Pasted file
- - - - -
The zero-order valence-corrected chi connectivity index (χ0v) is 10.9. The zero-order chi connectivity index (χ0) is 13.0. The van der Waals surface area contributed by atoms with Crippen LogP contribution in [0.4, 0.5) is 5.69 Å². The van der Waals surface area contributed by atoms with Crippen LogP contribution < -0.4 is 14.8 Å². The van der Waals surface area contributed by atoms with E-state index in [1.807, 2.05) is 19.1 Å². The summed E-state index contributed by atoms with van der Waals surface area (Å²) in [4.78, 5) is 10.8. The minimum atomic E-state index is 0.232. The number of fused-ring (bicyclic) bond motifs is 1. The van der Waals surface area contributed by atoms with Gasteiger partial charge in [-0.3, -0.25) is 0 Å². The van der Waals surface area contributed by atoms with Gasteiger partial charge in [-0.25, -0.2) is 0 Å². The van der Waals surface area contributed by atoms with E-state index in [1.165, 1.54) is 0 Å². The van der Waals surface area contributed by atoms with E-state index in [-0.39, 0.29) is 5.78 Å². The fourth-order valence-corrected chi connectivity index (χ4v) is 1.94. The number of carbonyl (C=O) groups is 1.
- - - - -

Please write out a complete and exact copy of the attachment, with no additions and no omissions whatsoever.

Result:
The zero-order valence-corrected chi connectivity index (χ0v) is 10.9. The zero-order chi connectivity index (χ0) is 13.0. The van der Waals surface area contributed by atoms with Crippen LogP contribution in [0.4, 0.5) is 5.69 Å². The van der Waals surface area contributed by atoms with Crippen LogP contribution < -0.4 is 14.8 Å². The van der Waals surface area contributed by atoms with E-state index in [1.807, 2.05) is 19.1 Å². The summed E-state index contributed by atoms with van der Waals surface area (Å²) in [4.78, 5) is 10.8. The minimum atomic E-state index is 0.232. The number of fused-ring (bicyclic) bond motifs is 1. The van der Waals surface area contributed by atoms with Gasteiger partial charge in [-0.3, -0.25) is 0 Å². The van der Waals surface area contributed by atoms with Gasteiger partial charge in [-0.25, -0.2) is 0 Å². The van der Waals surface area contributed by atoms with E-state index in [1.165, 1.54) is 0 Å². The van der Waals surface area contributed by atoms with E-state index in [-0.39, 0.29) is 5.78 Å². The fourth-order valence-corrected chi connectivity index (χ4v) is 1.94. The number of carbonyl (C=O) groups is 1.